HR has become popular as a career choice in recent years with both graduates and those looking for a change career, but if you’re thinking about choosing the discipline, it’s a good idea to investigate what’s involved first. With the current battle for talent, there’s plenty of human resources jobs out there, but you should do your research to make sure you have the personality, skills, and characteristics needed to succeed in a career that’s changed hugely over the last decade.
Human resources, or HR, for short, is an umbrella term for all the various functions that go into the management and development of employees in an organisation. As a result, it’s also often called personnel or talent management.
HR consists of a number of areas, including recruiting, remuneration and benefits, training and development and employee relations. Due to so much diversity, human resources jobs come in a wide variety of titles and job descriptions, including HR manager, recruiter, training and development officer, benefits specialist, and so on…
While recruitment and retention of staff are the most obvious functions of human resource management, HR professionals are also employed to create, develop and implement programs and policies that generate the most benefit for the organisation from human capital. This can involve a number of tasks from cultivating strong employee-employer relationships, boosting staff morale and, of course, making sure company policies comply with employment law.
Needless to say, recent developments in technology have revolutionised many aspects of HR, so, today, the job is about much more than people skills. Potential candidates need to be tech-savvy with excellent problem-solving, analytical and communication skills.
Kick-starting your career in human resources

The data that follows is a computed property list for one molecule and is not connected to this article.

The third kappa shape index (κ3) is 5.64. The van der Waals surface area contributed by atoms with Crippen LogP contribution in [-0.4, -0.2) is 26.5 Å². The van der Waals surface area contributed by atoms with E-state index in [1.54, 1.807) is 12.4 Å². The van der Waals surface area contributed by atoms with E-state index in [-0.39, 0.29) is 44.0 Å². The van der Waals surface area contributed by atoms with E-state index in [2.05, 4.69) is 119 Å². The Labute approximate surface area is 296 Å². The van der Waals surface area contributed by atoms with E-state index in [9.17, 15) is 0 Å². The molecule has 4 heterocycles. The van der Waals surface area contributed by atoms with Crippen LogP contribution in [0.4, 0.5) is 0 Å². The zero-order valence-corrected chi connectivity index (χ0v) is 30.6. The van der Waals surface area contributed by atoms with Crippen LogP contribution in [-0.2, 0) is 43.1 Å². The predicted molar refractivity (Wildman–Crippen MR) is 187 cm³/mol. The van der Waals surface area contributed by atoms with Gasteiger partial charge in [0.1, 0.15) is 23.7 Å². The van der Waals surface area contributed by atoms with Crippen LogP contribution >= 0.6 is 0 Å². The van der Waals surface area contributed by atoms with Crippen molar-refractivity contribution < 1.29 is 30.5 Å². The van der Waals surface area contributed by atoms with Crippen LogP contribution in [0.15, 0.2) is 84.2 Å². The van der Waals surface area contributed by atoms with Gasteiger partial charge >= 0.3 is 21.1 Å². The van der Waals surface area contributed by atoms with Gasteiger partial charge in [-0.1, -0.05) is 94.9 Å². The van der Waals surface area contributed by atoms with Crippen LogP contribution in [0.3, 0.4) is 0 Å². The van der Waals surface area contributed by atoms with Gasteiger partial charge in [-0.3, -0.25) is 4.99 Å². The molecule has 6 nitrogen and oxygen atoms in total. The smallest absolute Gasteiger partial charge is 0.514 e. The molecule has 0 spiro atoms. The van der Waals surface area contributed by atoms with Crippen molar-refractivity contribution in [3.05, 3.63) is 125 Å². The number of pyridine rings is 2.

Perhaps one of the best ways of discovering what a career in human resources is all about is through a junior role as an HR assistant. Here, you’ll carry out a very general range of administrative and clerical duties that will give you an overview of the role within the organisation, as well as insights into employment law and other requirements, such as the need for confidentiality, common application and systems used.
In the UK, the CIPD (Chartered Institute of Personnel and Development) is the organisation’s responsibility for human resource management professionals and offers a range of qualifications that can help you get started and progress in your career.
There are apprenticeships available at two levels: HR support (level 3) and HR consultant/partner (level 5). Both of these are opportunities to study while earning a wage. The support apprenticeship is equivalent to an A-level and lasts 18 to 24 months – ideal for someone entering the profession.
The more senior apprenticeship is for HR managers and is designed to boost decision-making and influencing skills. This course runs for two to three years, or 18 months if you’ve completed the foundation course. Of course, you can also take the university route in HR.
A fulfilling career that can take you anywhere
One of the most appealing aspects for those looking to work in HR is that once you have the qualifications and experience, you can pretty much choose which sector you want to work in. After all, every company, whatever the industry, has the need for an HR function. Since you’ll be dealing with people, you’re guaranteed to have plenty of variety in your day-to-day work, as you could be tackling a different challenge every day. And, there’s excellent earning potential as your career progresses.
To find your first job in human resources, or the next step in your career in human resources management, as always, start with Zoek.
A great CV can help you get that human resources job. Therefore, get a free and professional review from TopCV and increase your chances of success.
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